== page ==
Geophysicist – Dr. Bob Embley

You can hear more from Dr. Embley and his journey to become a geophysicist here.

Dr. Bob Embley
Dr. Bob Embley

About the Job

What is your title?

Geophysicist GS-15.

Where do you work?

I work at the NOAA Pacific Marine Environmental Laboratory. Our group is located at the Hatfield Marine Science Center in Newport, Oregon.

Do you travel often?

During my career, which began in the 1960s, I have traveled to many places to and from research vessels. These include Iceland, Africa, Europe, Australia, New Zealand, Asia and South America. Most of the “travel time” away from home, however, is on the research vessels, which spend the majority of time in the open ocean out of the sight of land. I sometimes also attend international meetings, workshops and field trips.

What are the educational requirements for your job?

To be a research oceanographer, one usually has to earn a Doctorate. Technical jobs are also open to those with Master’s and Bachelor’s degrees in science and engineering.

What is the salary range for someone with your type of job? 

For a senior research scientist with a Ph.D., the salaries range between about 80 and 130 thousand per year.

How many hours do you work per week?

This varies—when at sea, 18 hour days are not unusual. Onshore, I work more than 50+ hours during the week and often put in time on weekends.

Job Duties

Tell us about your research and the types of things you do.

I work with seafloor maps and images using various software programs to analyze the processes that create undersea features such as submarine volcanoes.

What is the most fascinating thing you have ever seen or done? 

One eureka moment was in graduate school when, in looking through some subseafloor sounding records, came on some extraordinary examples of structures which led to some of the first documentation of giant submarine landslides and submarine debris flows. More recently, we have had several extraordinary expeditions over the past 15 years where new phenomena have been seen for the first time. For example, in 1993 we conducted the first fast response to an underwater eruption that was remotely detected by undersea hydrophones and saw lava flows only a week or so in age covered with microbial mats. In 2004, we discovered several extraordinary sites along the Marina Arc in the western Pacific. These included a hydrothermal vent emitting droplets of liquid carbon dioxide, and an erupting volcanic vent at 1,800′ depth emitting caustic fluids that corroded the submersible.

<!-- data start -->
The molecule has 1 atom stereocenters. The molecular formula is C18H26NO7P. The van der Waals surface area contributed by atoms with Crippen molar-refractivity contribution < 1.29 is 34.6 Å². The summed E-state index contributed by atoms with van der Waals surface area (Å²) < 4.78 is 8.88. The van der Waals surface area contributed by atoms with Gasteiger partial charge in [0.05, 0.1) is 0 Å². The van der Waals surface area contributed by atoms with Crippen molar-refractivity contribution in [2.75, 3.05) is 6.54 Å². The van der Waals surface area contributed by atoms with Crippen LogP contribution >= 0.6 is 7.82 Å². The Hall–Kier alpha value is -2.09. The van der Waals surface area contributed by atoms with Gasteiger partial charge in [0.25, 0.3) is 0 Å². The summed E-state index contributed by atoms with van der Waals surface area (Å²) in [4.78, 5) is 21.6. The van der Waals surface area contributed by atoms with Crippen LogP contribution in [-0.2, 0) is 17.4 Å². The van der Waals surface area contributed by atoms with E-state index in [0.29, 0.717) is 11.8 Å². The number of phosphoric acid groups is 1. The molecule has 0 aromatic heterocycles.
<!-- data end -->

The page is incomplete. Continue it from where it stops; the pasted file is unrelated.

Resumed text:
What are the personal rewards of your work? 

When we go to sea in a new area that’s never been surveyed before or never visited with a submersible, we are seeing parts of the ocean floor for the first time by any human, I feel very privileged. In recent years, I have also have taken on increasing responsibility for organizing and leading expeditions. These expeditions involve complex logistics and are composed of large, diverse groups of biologists, geologists, chemists and physical oceanographers from several countries. There is great satisfaction in working with these very talented and motivated scientists. It is always a rich learning experience, especially when we find some new phenomenon never seen before. Sharing discoveries with students and the public is also very rewarding.

How does your work benefit the public? 

We conduct basic research on the chemistry, geology, biology and physics of submarine volcanoes. Our species is profoundly affecting the ocean’s ecosystems but we still only have a limited understanding of what is out there. The extreme environments associated with submarine volcanoes contain very interesting microbial life which is able to cope with great pressure, high temperatures and very unusual chemical conditions. How life copes with these conditions is a new area of biology that holds great promise for producing discoveries important to industry and medical science. The microbes produce specialized enzymes that are of interest to biotechnology and could lead to new products and drugs.

What else could someone with your background do? 

Ph.D. research scientists have specialized skills. Before pursuing a Ph.D., one should have a passion for research and/or teaching at a college level. The petroleum industry and offshore commercial survey companies also hire some marine geologists and geophysicists.